The sleepy town of Nyaung U is located 4km away from old Bagan. The vibrant Nyaung U Market is the main highlight, allowing visitors the opportunity to interact with the locals and learn about their daily lifestyle. The market offers a variety of items with unique experiences at every corner. Be amazed by how crafters turn a block of ordinary wood into a masterpiece, smell the scent of local fragrant rice, encounter friendly locals with yellow face powder (local sunblock "thankaka") on their cheeks and learn where the thankaka comes from. You can also observe nuns collecting alms from local residents.
  • Bagan Temples (Bagan)

    The Temples of Bagan are one of the most popular and must visit destinations in Myanmar. Majority of these majestic and ancient temples were constructed between the 11th and 13th centuries, during the prosperous Kingdom of Pagan. In this era over 10,000 Buddhist temples, pagodas and monasteries were built within the Bagan plains. In the modern times, only around 2,200 of these remarkable structures have remained intact. Bagan temples, pagodas and monasteries are spread over a large geographical area and are often compared to the Angkor Wat in Cambodia, in order to comprehend its size. There are various means of exploring the main highlights of Bagan temples. If budget allows, taking a hot air balloon ride over the temples will provide you with spectacular bird’s eye view. There are also opportunities to enjoy breathtaking sunsets and take home a snapshot of the magnificent structures and views.
  • Mount Popa (1 hour from Bagan)

    Mount Popa is located an hour’s drive from Bagan. The mountain rises 1500 metres above sea-level and to reach the summit there are nearly 800 steps to climb. It is generally a comfortable climb which is mostly shaded and offer magnificent views of the surrounding area. Mount Popa is an evergreen oasis situated amongst an arid zone. Volcanic ash has fertilized the mountain and produced an excessive growth of lush vegetation. The Burmese people also believe that people who climb Mount Popa should not wear red or black, or swear or speak ill of others. As a sign of respect, they also advise against bringing meat (especially pork), to avoid offending the Nats who may cast a spell on them.
  • Shwe Nan Daw Kyaung Monastery (Mandalay)

    The Shwenandaw Monastery is also known as the Golden Palace. It is one of the most historic buildings of Mandalay, built in the 1800s by King Mindon. The Shwenandaw Monastery was originally part of the royal palace in Amarapura, before being moved to Mandalay forming the northern section of the Hmannan (Glass Palace) and is also filled with mosaic glass work. The Monastery’s history and antique uniqueness draws many to this site. It is marvelously constructed entirely of teak wood reflecting the valuable wooden architecture of Myanmar.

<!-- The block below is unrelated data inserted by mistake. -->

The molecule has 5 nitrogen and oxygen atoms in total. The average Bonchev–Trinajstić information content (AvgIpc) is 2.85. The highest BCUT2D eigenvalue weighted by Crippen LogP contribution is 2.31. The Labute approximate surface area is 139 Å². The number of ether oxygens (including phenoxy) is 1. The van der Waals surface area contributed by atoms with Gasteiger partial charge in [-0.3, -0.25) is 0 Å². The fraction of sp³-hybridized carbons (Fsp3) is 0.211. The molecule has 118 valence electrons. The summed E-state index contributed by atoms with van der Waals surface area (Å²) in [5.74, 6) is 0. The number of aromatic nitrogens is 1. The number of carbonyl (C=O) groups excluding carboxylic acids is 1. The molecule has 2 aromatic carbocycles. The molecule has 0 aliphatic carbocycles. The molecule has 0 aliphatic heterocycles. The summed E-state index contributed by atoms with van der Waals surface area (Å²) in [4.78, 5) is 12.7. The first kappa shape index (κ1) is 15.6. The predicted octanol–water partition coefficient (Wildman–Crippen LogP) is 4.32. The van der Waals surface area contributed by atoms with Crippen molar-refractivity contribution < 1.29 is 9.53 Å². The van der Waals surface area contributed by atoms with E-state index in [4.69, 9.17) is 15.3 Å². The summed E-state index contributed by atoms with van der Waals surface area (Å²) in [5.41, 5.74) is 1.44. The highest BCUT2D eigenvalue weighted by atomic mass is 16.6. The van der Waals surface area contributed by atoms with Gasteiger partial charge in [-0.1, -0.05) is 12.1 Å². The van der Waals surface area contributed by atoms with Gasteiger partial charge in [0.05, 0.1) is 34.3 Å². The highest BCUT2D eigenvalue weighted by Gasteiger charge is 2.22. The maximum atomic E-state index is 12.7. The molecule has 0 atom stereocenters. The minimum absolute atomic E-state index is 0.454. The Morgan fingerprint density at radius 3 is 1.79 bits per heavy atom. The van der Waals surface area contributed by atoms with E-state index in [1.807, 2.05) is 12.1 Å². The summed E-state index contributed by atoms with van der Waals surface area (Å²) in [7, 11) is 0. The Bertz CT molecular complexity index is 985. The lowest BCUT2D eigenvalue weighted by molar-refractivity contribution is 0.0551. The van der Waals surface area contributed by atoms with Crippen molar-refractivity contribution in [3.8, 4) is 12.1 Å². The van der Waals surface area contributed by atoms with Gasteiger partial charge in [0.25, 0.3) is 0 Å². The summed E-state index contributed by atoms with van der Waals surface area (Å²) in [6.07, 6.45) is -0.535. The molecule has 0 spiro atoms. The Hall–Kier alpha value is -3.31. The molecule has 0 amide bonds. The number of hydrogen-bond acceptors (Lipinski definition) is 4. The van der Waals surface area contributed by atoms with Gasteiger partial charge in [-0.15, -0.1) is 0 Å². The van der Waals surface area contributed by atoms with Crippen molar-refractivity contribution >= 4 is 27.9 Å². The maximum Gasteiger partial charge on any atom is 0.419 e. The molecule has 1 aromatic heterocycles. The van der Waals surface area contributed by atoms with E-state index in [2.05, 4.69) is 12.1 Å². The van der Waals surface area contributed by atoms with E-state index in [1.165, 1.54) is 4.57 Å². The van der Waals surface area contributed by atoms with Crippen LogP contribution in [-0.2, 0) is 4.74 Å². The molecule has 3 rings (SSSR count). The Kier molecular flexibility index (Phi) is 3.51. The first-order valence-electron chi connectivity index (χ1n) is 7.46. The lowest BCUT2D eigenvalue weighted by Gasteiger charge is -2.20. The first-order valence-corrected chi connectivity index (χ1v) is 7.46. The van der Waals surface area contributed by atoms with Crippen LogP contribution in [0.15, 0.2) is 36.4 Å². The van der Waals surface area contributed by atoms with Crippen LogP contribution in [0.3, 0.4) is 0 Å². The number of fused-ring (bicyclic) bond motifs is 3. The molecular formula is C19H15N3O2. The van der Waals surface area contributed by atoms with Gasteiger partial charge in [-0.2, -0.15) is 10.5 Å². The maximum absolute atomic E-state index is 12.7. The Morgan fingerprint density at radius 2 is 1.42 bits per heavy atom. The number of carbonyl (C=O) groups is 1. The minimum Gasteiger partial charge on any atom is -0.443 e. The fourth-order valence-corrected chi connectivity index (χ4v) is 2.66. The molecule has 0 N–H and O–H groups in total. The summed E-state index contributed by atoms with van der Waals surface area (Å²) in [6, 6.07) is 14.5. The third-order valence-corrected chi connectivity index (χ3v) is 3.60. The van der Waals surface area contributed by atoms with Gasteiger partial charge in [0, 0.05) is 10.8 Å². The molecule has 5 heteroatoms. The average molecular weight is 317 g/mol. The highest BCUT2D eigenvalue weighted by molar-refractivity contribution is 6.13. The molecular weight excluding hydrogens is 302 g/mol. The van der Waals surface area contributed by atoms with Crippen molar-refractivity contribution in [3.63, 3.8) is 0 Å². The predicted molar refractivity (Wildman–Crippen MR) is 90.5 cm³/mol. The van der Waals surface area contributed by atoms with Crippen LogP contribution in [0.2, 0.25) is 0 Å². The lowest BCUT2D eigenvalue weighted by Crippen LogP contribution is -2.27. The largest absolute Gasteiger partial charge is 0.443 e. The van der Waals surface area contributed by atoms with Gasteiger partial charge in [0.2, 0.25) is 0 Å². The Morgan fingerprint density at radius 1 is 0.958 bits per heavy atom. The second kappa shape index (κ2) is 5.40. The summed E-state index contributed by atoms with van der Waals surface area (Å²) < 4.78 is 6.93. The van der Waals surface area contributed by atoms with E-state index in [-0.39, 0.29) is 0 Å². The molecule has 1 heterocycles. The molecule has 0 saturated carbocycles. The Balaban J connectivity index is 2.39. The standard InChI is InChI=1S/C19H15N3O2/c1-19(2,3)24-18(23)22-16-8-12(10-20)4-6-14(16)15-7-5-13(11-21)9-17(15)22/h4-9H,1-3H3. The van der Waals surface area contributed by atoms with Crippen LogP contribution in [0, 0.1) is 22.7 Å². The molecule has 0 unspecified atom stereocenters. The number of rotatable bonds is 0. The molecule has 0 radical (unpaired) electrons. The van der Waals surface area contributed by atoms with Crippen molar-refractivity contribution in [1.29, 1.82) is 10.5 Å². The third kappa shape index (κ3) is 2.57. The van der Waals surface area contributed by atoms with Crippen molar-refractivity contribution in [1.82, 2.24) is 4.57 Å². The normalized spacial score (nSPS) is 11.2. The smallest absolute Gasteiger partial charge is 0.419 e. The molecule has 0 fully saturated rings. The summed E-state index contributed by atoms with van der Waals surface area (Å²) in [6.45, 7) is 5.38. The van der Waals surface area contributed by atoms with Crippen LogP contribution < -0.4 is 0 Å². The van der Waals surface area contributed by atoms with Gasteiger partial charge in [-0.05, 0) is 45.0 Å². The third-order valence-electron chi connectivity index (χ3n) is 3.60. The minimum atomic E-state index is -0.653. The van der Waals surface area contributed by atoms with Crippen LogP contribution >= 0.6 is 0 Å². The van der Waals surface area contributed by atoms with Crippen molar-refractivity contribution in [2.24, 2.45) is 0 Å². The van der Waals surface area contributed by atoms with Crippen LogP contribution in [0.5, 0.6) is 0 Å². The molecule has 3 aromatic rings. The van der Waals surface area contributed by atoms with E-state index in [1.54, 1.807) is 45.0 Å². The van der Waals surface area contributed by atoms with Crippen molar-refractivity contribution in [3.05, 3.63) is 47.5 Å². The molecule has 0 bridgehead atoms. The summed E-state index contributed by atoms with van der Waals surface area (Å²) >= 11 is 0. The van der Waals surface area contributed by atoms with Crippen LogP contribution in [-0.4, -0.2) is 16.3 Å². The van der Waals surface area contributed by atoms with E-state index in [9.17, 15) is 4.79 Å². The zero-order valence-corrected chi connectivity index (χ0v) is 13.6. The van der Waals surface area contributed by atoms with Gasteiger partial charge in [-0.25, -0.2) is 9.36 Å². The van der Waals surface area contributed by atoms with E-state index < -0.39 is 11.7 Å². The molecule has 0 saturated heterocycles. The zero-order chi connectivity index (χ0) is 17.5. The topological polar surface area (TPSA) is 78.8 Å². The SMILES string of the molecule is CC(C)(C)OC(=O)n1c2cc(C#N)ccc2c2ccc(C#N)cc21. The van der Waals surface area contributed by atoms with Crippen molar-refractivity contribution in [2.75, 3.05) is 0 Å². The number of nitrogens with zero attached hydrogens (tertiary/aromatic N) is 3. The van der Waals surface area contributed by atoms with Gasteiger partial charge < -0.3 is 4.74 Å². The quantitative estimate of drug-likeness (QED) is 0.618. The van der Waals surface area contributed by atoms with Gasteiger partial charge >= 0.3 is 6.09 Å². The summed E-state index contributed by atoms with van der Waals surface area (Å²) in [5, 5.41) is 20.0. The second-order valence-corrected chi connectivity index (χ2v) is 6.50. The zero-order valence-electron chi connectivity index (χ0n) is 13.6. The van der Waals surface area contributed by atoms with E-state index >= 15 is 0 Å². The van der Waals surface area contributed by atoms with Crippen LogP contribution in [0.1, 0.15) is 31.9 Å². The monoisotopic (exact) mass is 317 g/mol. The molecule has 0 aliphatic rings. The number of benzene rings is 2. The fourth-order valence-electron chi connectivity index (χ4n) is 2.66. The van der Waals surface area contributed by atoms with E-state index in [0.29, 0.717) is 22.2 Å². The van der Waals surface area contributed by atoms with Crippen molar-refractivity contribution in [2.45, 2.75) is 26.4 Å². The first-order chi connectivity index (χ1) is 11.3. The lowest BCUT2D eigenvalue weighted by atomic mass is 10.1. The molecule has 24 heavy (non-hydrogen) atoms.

• Kuthodaw Pagoda (Mandalay)

    Located at the foothills of Mandalay Hill, Kuthadow Pagoda was built during the reign of King Mindon Min in the 1850’s. King was motivated by his concern that the valuable teachings of Gautama Buddha may be lost during the British settlement. King Mindon was determined to preserve the entire text of the Tipitaka Pali Canon of Theravada Buddhism, by inscribing them on large marble slabs. There are a total of 730 slabs. Each stone tablet is housed in its own shrine, called kyauksa gu, with a precious gem on top, and they are arranged around the central golden pagoda. These 730 slabs of marble are figuratively also called the “world's largest book.”
  • Mandalay Hill (Mandalay)

    Mandalay Hill is famously known for its spectacular summit views and stunning sunsets. Many Buddhists take pilgrimages here, as it is believed that Lord Buddha visited Mandalay Hill and prophesied that a great city would be built at its foot. The climb up the staircase has 2 different routes (an easier and another a more difficult climb) and offers many interesting stops including temples, shrines and souvenir stalls run by locals. Regardless of which option you take, be rewarded by breathtaking views of the city and surrounding landscapes.
  • Mahamuni Pagoda (Mandalay)

    The Mahamuni temple in Mandalay is classified as one the three most important religious sites in Myanmar, alongside the Shwedagon Pagoda of Yangon and the Golden Rock of Kyaikto. Built in 1785 by King Bodawpaya, it has earned its significant reputation as it houses the highly respected Mahamuni Buddha image in a small chamber with seven-tiered roofs and a spectacular mosaic-covered ceiling. Gold leaves continue to be added to the bronze Buddha image by male devotees, which weighs approximately 6.5 tonnes and is approximately 4 meters in height.